Simon Johnson (economist)

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Simon Johnson
Chief Economist of the International Monetary Fund
In office
March 2007 – August 31, 2008
PresidentRodrigo Rato
Dominique Strauss-Kahn
Preceded byRaghuram Rajan
Succeeded byOlivier Blanchard
Personal details
Born (1963-01-16) January 16, 1963 (age 61)
EducationUniversity of Oxford (BA)
University of Manchester (MA)
Massachusetts Institute of Technology (PhD)
Academic career
FieldPolitical economy
Development economics
Information at IDEAS / RePEc

Simon H. Johnson (born January 16, 1963)[1] is a British American economist. He is the Ronald A. Kurtz Professor of Entrepreneurship at the MIT Sloan School of Management[2] and a senior fellow at the Peterson Institute for International Economics.[3] He has held a wide variety of academic and policy-related positions, including professor of economics at Duke University's Fuqua School of Business.[4] From March 2007 through the end of August 2008, he was Chief Economist of the International Monetary Fund.[5]

Education[edit]

Johnson's first degree was a BA from the University of Oxford, which was followed by an MA from the University of Manchester,[citation needed] and finally in 1989 he earned a Ph.D. in economics from MIT, with a dissertation entitled Inflation, intermediation, and economic activity.[6]

Career[edit]

In November 2020, Johnson was named a volunteer member of the Joe Biden presidential transition Agency Review Team to support transition efforts related to the United States Department of Treasury and the Federal Reserve.[7]

Affiliations[edit]

Among other positions he is a research associate at the National Bureau of Economic Research, a research fellow at the Centre for Economic Policy Research,[8] and a member of the International Advisory Council at the Center for Social and Economic Research (CASE). He is also a member of the Congressional Budget Office's Panel of Economic Advisers.[5] From 2006 to 2007 he was a visiting fellow at the Peterson Institute for International Economics, where he is currently a senior fellow.[5] He is on the editorial board of four academic economics journals.[5] He has contributed to Project Syndicate since 2007.

Research and publications[edit]

Simon Johnson is the author of the 2010 book 13 Bankers: The Wall Street Takeover and the Next Financial Meltdown (ISBN 978-0307379054), along with James Kwak, with whom he has also co-founded and regularly contributes to the economics blog The Baseline Scenario.[9] He is also author of White House Burning: Our National Debt and Why It Matters to You (2013); Jump-Starting America: How Breakthrough Science Can Revive Economic Growth and the American Dream (2019), with Jonathan Gruber; and Power and Progress: Our Thousand-Year Struggle Over Technology and Prosperity (2023), with Daron Acemoglu.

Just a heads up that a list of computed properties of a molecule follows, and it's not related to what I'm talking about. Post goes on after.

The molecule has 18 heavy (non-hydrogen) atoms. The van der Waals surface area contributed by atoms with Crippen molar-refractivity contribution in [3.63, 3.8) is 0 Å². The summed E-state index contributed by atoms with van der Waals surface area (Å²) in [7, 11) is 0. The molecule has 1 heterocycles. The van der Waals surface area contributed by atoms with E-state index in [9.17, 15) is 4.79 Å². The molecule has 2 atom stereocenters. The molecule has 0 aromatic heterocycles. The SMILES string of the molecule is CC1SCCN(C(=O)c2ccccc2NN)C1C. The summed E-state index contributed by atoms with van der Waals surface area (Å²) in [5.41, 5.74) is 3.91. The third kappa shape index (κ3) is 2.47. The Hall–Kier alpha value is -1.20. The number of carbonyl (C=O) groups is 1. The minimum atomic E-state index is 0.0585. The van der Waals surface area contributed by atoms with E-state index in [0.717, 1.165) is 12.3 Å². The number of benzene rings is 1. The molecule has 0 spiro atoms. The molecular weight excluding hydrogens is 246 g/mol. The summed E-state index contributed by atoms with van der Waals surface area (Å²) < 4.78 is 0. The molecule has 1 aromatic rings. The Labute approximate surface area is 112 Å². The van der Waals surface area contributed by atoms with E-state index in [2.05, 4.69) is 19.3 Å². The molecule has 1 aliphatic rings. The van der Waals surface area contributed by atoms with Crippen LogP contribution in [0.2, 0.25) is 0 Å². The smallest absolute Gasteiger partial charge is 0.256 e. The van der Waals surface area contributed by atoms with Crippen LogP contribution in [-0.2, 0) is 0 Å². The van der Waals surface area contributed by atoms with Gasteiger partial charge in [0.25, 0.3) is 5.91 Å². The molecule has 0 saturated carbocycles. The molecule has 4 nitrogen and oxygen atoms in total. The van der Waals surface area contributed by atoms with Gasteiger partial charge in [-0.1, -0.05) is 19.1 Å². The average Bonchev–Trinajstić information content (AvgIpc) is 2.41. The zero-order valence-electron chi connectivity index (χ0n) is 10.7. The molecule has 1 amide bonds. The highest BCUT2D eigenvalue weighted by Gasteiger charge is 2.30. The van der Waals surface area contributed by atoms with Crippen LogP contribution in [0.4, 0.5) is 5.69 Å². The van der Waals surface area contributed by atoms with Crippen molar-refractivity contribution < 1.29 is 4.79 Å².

Power and Progress[edit]

Published in 2023, Power and Progress is a book on the historical development of technology and the social and political consequences of technology.[10] The book addresses three questions, on the relationship between new machines and production techniques and wages, on the way in which technology could be harnessed for social goods, and on the reason for the enthusiasm around artificial intelligence.

Power and Progress argues that technologies do not automatically yield social goods, their benefits going to a narrow elite. It offers a rather critical view of artificial intelligence (AI), stressing its largely negative impact on jobs and wages and on democracy.

Acemoglu and Johnson also provide a vision about how new technologies could be harnesses for social good. They see the Progressive Era as offering a model. And they discuss a list of policy proposals for the redirection of technology that includes: (1) market incentives, (2) the break up of big tech, (3) tax reform, (4) investing in workers, (5) privacy protection and data ownership, and (6) a digital advertising tax.[11]

See also[edit]

Notes[edit]

  1. ^ U.S. Public Records Index Vol 1 (Provo, UT: Ancestry.com Operations, Inc.), 2010.
  2. ^ "Simon Johnson On Bank Bailout Plan". NPR.org.
  3. ^ "Simon Johnson". PIIE. March 2, 2016.
  4. ^ LA Times, 29 November 1991, "Muscovites: Want Shares In Boeing For 44 ½?"
  5. ^ a b c d "Simon Johnson's biography at MIT".
  6. ^ "Inflation, intermediation and economic activity". MIT library.
  7. ^ "Agency Review Teams". President-Elect Joe Biden. Retrieved 10 November 2020.
  8. ^ "List of Center for Economic Policy Research Fellows".
  9. ^ "About". September 25, 2008.
  10. ^ Daron Acemoglu and Simon Johnson, Power and Progress: Our Thousand-Year Struggle Over Technology and Prosperity. New York: PublicAffairs, 2023.
  11. ^ Daron Acemoglu and Simon Johnson, Power and Progress: Our Thousand-Year Struggle Over Technology and Prosperity. New York: PublicAffairs, 2023, Ch. 11.

Further reading[edit]

External links[edit]

Diplomatic posts
Preceded by Chief Economist of the International Monetary Fund
2007–2008
Succeeded by